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No limits to silicon integrated circuits

Microchip processing technology is being updated at faster and faster rates in our age of silicon chip wizardry. By the time you unpack your smart new laptop or digital camera the technology that went into making it is already becoming outdated. But a solution to the problem is now at hand. Researchers working on a project called PICMOS, with EU funding of EUR 2.5 million, have developed new technologies to produce and combine semiconductor microlasers with silicon wave guides for new, efficient and powerful optical connections.

Posted: Feb 13th, 2008

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Air Force chief lays out new strategy

A new Air Force strategy document says the service must control not only the skies, but space and cyberspace too, or risk U.S. security and the failure of future military operations.

Posted: Feb 13th, 2008

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Singapore's BIOPOLIS and FUSIONOPOLIS on stage in Boston this week

Singapore's focused transformation into a scientific powerhouse in the biomedical sciences and physical sciences and engineering will stage a presence this week in Boston at the annual meetings of the American Association for the Advancement of Sciences (AAAS) and the Fulbright Academy of Science and Technology.

Posted: Feb 13th, 2008

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Nanotechnology shirt may someday power your iPod

Nanotechnology researchers at the Georgia Institute of Technology are developing a shirt that harvests energy from the wearer's physical motion and converts it into electricity for powering small electronic devices worn by soldiers in the field, hikers and other users.

Posted: Feb 13th, 2008

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Talk to the Experts about Nanotechnology R&D in Boston, Friday, Feb. 15

The National Nanotechnology Coordination Office, Arlington, Va., the Department of Energy's Brookhaven National Laboratory, Upton, N.Y., and the National Science Foundation, Arlington, Va. invites media and members of the public to a roundtable on nanoenergy and nanomedicine on Feb. 15 in Boston.

Posted: Feb 13th, 2008

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Researchers make first direct observation of 3-D molecule folding in real time

Researchers at Stanford University are looking closer than ever at how the three-dimensional twists and turns in a riboswitch come together by grabbing it and tugging it straight. By physically pulling on this loopy RNA, they have determined for the first time how a three-dimensional molecular structure folds, step by step.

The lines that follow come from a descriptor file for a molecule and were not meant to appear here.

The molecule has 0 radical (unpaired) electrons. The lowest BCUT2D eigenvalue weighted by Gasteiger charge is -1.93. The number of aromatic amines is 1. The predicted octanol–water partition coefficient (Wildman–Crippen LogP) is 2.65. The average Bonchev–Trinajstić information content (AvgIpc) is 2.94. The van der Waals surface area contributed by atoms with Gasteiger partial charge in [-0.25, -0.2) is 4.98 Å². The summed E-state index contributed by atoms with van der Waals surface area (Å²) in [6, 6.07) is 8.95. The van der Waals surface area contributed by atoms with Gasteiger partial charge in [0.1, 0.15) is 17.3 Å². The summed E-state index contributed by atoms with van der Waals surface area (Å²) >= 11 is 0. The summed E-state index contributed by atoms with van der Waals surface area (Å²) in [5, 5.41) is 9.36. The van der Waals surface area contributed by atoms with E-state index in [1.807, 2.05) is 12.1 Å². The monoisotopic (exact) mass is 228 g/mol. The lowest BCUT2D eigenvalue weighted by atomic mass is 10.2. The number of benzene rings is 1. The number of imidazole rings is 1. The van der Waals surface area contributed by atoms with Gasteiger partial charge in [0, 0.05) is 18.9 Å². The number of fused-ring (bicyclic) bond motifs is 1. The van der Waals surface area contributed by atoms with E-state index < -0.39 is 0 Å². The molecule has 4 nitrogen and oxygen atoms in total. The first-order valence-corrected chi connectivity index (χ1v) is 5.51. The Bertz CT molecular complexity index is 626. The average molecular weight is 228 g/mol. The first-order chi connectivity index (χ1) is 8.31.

Posted: Feb 13th, 2008

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Emissions from photovoltaic life cycles

New photovoltaic technologies, such as the recent introduction of thin-film cadmiumÔ??telluride materials, have nearly doubled the efficiency of solar cells within the past few years. But the methods of making the materials used for photovoltaic cells, whether from silicon, metal, or other material, have raised doubts about the environmental friendliness of these passive energy collectors.

Posted: Feb 12th, 2008

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Bacteria and nanofilters - the future of clean water technology

Bacteria often get bad press, with those found in water often linked to illness and disease. But researchers at The University of Nottingham are using these tiny organisms alongside the very latest membrane filtration techniques to improve and refine water cleaning technology.

Posted: Feb 12th, 2008

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Micron Foundation pledges $1.25m for University of Utah nanotechnology

The University of Utah today announced a $1.25 million pledge from the Micron Technology Foundation to support the development of a nanofabrication teaching and research laboratory as a core facility in the new Utah Science, Technology and Research (USTAR) building now under development on the university's campus.

Posted: Feb 12th, 2008

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DNA the link in nanoparticle construction

Previous efforts at building with DNA in three dimensions have most often yielded amorphous aggregates. Two independent groups have systematically studied the requirements for the DNA strands, and successfully directed gold nanoparticles to form three-dimensional crystals.

Posted: Feb 12th, 2008

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One electron makes all the difference

A research team from the department of condensed matter physics of the Universidad Autonoma de Madrid working in collaboration with the research group lead by professor Christian Schoenenberger at the University of Basel in Switzerland, have discovered that just an electron sets the conductive properties of a carbon nanotube.

Posted: Feb 12th, 2008

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